Grown-ups, when was the last time you played with a number line?
I always carry paper and pencils with me so I can draw number lines, area models, and graphs. I often find myself engaged in exciting math conversations (yep, even at the airport, on planes, or in restaurants) that necessitate the use of these simple, yet powerful, visual models!
As a sense-making model for early elementary and secondary mathematics, there’s just no topping the humble number line. When students draw a number line, they’re learning the foundation of number sense and linear space, forming the basis for more complex mathematical subjects like pre-algebra, algebra, geometry, and statistics.
How can you use this tool in the primary grades to help your students build that critical foundation? Let's break it down with some hands-on tips for using number lines in the classroom!
In kindergarten, use number paths to connect linear space with quantity.
In kindergarten, students begin working with numbers and start to develop an understanding of positioning and a linear view of numbers. By using tangible objects and manipulatives to count, group, and sort, students begin to work with a number path. When students cover a box on the number path with an object, for example, they begin to see that the quantity takes up the whole space. This connection of quantity to linear space is key for understanding number lines.
In first grade, use connecting cubes to help students understand quantities.
In first grade, you can further develop this linear view of numbers with activities using connecting cubes and a number path. Ask students to take four cubes and place them over the first four spaces of a number path. As students follow the number path, they’ll start at the far-left edge of the “1” box and should say the quantities aloud as they place down each cube. This will help them understand that they must travel the entire length of each box to have that quantity.
In second grade, introduce the number line with zero.
While the number path in kindergarten and first grade does not include a box for zero (that would imply that zero has a quantity), an important transition takes place in second grade when students are formally introduced to the number line. Explain to your students that with a number line, the far-left edge of the “1” box serves as the starting point zero.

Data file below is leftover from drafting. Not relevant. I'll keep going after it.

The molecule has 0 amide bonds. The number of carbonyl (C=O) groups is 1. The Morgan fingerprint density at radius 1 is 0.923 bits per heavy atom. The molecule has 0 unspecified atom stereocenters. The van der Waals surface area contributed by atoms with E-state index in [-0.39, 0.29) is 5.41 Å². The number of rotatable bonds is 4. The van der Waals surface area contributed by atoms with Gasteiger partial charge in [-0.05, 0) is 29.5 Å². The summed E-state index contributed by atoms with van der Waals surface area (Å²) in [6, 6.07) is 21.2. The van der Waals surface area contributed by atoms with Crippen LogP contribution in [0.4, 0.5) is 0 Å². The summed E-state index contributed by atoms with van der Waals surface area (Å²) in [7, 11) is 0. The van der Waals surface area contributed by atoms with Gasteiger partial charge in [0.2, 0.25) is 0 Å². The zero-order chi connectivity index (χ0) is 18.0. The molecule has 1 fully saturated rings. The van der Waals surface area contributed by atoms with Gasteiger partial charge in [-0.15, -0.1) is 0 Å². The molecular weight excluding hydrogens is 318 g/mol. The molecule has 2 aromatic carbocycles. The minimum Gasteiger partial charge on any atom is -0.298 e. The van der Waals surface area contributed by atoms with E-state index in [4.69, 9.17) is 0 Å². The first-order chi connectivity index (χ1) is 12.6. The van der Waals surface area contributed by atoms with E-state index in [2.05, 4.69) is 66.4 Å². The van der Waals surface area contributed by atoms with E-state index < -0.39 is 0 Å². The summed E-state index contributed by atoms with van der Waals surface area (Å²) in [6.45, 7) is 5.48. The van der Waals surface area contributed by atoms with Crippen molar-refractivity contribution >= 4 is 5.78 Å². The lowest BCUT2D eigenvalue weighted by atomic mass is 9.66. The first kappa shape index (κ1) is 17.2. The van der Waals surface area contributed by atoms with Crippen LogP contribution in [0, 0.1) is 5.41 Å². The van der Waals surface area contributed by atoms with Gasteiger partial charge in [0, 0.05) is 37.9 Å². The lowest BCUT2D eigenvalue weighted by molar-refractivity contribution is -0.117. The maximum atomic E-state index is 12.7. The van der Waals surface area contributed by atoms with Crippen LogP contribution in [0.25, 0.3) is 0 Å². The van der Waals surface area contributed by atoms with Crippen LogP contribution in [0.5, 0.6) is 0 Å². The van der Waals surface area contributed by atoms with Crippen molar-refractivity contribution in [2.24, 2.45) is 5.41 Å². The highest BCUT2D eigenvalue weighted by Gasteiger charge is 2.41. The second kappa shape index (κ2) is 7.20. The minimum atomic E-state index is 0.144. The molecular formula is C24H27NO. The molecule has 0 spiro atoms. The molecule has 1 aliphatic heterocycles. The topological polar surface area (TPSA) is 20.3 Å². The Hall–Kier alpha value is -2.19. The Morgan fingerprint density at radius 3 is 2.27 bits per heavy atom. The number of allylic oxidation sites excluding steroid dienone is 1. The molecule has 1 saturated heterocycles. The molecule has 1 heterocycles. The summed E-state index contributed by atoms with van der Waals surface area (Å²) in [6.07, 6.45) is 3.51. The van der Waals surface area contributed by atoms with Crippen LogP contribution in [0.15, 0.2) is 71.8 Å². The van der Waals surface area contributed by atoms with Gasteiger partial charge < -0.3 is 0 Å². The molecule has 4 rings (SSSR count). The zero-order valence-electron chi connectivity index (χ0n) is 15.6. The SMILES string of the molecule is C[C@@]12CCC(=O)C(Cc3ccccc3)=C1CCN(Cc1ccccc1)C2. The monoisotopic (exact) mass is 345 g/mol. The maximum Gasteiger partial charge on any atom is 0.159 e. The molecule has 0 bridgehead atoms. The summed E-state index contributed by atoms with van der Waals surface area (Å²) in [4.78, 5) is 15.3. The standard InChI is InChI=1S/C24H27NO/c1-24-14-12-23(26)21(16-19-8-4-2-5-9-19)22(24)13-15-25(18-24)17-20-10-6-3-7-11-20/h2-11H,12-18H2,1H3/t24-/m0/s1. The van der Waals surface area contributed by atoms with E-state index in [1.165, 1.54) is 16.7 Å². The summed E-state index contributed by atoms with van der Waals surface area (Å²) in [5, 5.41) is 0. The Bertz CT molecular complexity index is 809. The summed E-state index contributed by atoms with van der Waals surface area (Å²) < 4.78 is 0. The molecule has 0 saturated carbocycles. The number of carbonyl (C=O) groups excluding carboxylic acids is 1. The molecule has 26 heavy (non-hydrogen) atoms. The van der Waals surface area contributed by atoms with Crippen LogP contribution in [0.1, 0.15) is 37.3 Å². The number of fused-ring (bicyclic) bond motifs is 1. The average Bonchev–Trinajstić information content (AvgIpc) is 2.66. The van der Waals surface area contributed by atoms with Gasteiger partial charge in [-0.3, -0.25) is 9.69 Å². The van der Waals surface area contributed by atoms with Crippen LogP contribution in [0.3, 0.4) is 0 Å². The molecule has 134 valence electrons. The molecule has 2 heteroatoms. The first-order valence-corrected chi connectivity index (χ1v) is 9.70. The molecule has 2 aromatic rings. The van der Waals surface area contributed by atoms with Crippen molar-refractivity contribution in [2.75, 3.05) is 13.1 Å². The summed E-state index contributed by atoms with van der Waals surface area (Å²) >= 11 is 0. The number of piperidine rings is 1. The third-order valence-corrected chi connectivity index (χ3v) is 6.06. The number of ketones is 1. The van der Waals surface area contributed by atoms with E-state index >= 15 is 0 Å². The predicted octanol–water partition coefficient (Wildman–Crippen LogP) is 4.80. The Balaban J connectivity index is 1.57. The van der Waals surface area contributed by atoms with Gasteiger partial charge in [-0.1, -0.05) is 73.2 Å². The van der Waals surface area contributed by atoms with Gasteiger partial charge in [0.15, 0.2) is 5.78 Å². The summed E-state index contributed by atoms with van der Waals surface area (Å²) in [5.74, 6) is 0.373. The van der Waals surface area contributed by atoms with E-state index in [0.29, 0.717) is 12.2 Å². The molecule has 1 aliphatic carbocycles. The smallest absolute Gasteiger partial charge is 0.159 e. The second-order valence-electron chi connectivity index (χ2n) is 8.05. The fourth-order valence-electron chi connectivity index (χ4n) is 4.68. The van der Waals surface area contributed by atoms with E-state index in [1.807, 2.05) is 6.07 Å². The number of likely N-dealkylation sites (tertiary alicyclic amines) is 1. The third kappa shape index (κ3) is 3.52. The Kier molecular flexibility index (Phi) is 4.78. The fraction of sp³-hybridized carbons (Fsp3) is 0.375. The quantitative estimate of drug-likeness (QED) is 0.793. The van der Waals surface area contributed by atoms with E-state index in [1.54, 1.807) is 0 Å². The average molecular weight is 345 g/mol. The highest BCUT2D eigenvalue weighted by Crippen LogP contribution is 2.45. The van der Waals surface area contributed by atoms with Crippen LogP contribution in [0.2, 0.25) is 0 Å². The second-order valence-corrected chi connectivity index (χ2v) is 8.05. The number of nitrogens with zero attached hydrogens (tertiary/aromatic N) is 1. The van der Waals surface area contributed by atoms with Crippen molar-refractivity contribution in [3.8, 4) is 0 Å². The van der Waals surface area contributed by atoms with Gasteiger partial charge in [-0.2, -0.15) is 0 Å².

In second grade, use connecting cubes to draw equally spaced number lines.
Connecting cubes are also an effective way to help young learners create number lines of equal spaces. Ask students to lay connecting cubes on a piece of paper, draw a line underneath, and use the edges of the boxes to make tick marks to mark the boundaries of the spaces. Students should then use the number line to count quantities. Start at the far-left end of the cube train, draw a tick mark, and label it “0.” Students have to travel the entire cube to the seam with the next cube, and that’s where they will place the tick mark labeled “1.”
By connecting number path spaces to the spaces between tick marks, students begin to understand that “0” to “1” is one whole space, “1” to “2” is one whole space, etc.
In third grade and above, introduce fractions using the number line.
When students begin working with fractions on the number line, they should mark where the whole number begins and ends, and they can then partition that whole into equal parts. Have them start by using the whole number marked by “0” and “1” on the number line and define it with tick marks. Next, they partition that whole into three equal spaces for thirds or four equal spaces for fourths. When students start at zero and travel one piece of size 1/4, they land on the tick mark called “one-fourth.”
These hands-on learning techniques in the primary grades will help solidify students’ understanding of the number line and lay the groundwork for secondary math concepts like fractional computations, graphing on coordinate planes, and ratios and proportions. These all lead to linear algebra—which is, after all, about a line!
Interested in learning more about the development of number lines?
Read Linking Number Sense to Linear Space by Elizabeth Peyser and co-author Jessica Babo in the National Council of Teachers of Mathematics journal, Mathematics Teacher: Learning and Teaching PK–12.